IHH on expansion mode


The group named Indonesia and Vietnam as key examples of where it might consider expanding into.

KUALA LUMPUR: IHH Healthcare Bhd is eyeing expansion into new markets in the vicinity of the countries it is operating in.

The group named Indonesia and Vietnam as key examples of where it might consider expanding into.

“Other than expansion into existing markets, we are looking at new markets as well. We are doing the business development part of things and we have not made any specific decisions,” its group chief executive officer Prem Kumar Nair said at a press briefing yesterday after its AGM.

Prem Kumar said factors the group had to take into consideration include the attractiveness of the market, manpower availability and its proximity to current markets.

“It makes no sense to go to Latin America for example. But in the Asean region, yes, such as Indonesia and Vietnam, we will look at it. These are very attractive countries now.

“Economically, there is a lot of wealth being created and bigger usage of private insurance,” Prem Kumar said.

“Indonesia is very interesting because there are many from here coming into Singapore and Malaysia for treatment.

“Even the profile of patients coming has changed a lot – from wealthy patients before to many middle and upper-income persons and they have private health insurance.

“We have spoken to the (relevant) parties about it – the authorities and some other hospitals to make an assessment,” he added.

Prem Kumar said regulations were also becoming more favourable in Indonesia compared to pre-Covid times, adding that its economic environment there is improving as well.

“The problem in Indonesia has always been the availability of doctors because of the system, whereby foreign doctors cannot go in and practice.

“But under the new administration now with the new health minister, they have come to Malaysia and Singapore to attract new players to enter.

“They have opened medical registration to foreign doctors –especially Indonesian doctors themselves, who were trained overseas (such as in the West) – they couldn’t register before,” he said.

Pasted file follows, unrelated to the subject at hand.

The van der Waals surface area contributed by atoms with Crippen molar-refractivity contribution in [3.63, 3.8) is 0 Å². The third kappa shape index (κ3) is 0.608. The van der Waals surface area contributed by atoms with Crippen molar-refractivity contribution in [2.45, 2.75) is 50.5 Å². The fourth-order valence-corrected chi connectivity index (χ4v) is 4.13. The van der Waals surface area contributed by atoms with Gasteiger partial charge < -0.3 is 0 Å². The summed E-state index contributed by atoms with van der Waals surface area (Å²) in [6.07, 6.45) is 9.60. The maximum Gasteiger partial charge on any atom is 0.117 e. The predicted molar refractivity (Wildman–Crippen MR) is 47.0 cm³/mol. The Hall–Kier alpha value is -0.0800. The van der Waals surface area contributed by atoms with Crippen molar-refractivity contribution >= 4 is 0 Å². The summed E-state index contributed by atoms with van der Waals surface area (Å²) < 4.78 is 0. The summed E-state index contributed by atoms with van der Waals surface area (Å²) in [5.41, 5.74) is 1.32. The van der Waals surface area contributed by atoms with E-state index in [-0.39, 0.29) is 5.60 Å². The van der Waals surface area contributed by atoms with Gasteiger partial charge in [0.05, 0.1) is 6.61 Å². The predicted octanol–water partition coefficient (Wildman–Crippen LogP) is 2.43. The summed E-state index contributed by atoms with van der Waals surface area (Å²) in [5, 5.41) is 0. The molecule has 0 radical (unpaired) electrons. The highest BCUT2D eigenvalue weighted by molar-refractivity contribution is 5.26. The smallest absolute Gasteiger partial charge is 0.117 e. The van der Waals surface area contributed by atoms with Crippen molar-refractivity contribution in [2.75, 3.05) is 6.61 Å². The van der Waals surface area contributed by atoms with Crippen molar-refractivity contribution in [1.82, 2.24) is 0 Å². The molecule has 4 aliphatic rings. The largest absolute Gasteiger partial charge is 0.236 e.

Prem Kumar also said Indonesia’s health authorities were stepping up the training of local medical specialists, which the country was short of presently.“These are all very positive developments but we still have to watch and see how this translates into actual care and service in Indonesian hospitals. There are a lot of other hospitals which are also doing very well there,” Prem Kumar added.

In Vietnam, he noted some private hospitals had already entered the country such as Thomson Medical Group and Raffles Medical.

Meanwhile, IHH also noted the shortage of nurses in some markets and this has resulted in the industry having to increase the profession’s salaries and introduce flexi-hours to attract and retain people.

“This is a global issue and healthcare also cannot be fully automated,” Prem Kumar said.

On the rise in medical insurance premiums, of which insurers have often cited reasons for higher charges from private hospitals, Prem Kumar acknowledged this and said higher charges were due to rising manpower costs and improved medical technology.

“New medical technologies are expensive, such as proton therapy for cancer, but we have to introduce this if it is good for the patient. I really don’t see healthcare costs coming down and they will only continue to go up.

“But we have to do all we can to reduce costs in other areas, such as procurement and being more efficient at the backend, such as workforce transformation.

“Insurers will also have to keep up, but to be fair to them, they would also need some leeway to raise premiums.

“In some countries, the authorities will allow them to increase, but in some, the authorities are very conscious to keep costs low for policyholders.

“This has to be managed well,” he added.

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